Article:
Blast Door Construction Tests

The goal of these tests was to characterize the behavior and performance of various configurations of skin-core construction methodologies used in full-sized blast-resistant steel doors. A total of 18 static beam-assembly tests were conducted, which consisted of the flexural four-point bending of door segments, to inform on the performance characteristics of full-sized blast resistant doors. Six tests were conducted to evaluate the effectiveness of three skin-core construction methodologies, which consisted of one epoxy and two weld attachment specifications, between door skins and their internal reinforcing structures. The remaining 12 tests were performed to evaluate the in-situ performance of hinge hardware typically installed on blast resistant door assemblies. The results of the skin-core construction tests demonstrated that closely spaced weld patterns would provide the best blast performance. The results of the hinge hardware tests demonstrated that hinges which provided a continuous load-path directly into the primary structural core elements of the door frame and door were ideal; furthermore, robust hinges with fully-welded or continuous knuckles were best suited for limiting undesirable deformations.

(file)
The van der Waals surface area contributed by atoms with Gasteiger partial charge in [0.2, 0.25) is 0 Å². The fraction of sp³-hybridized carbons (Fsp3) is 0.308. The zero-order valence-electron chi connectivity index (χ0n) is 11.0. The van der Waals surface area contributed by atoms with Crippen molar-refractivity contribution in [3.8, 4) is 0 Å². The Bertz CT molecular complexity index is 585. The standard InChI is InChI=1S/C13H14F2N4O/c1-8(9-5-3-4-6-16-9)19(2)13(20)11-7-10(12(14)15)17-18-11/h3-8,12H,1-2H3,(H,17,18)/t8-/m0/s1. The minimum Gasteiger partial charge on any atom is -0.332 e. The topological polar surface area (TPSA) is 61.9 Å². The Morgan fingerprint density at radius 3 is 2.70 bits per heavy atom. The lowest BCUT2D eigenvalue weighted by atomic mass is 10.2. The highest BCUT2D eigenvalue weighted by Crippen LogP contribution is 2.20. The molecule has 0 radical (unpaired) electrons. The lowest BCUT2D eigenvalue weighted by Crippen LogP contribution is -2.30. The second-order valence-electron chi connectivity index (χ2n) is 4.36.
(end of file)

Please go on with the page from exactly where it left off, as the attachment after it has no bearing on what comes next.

Eric Jacques
Assistant Professor

Civil & Environmental Engineering

My research interests include blast protection of buildings, high strain rate material response, and new structural forms for infrastructure resilience.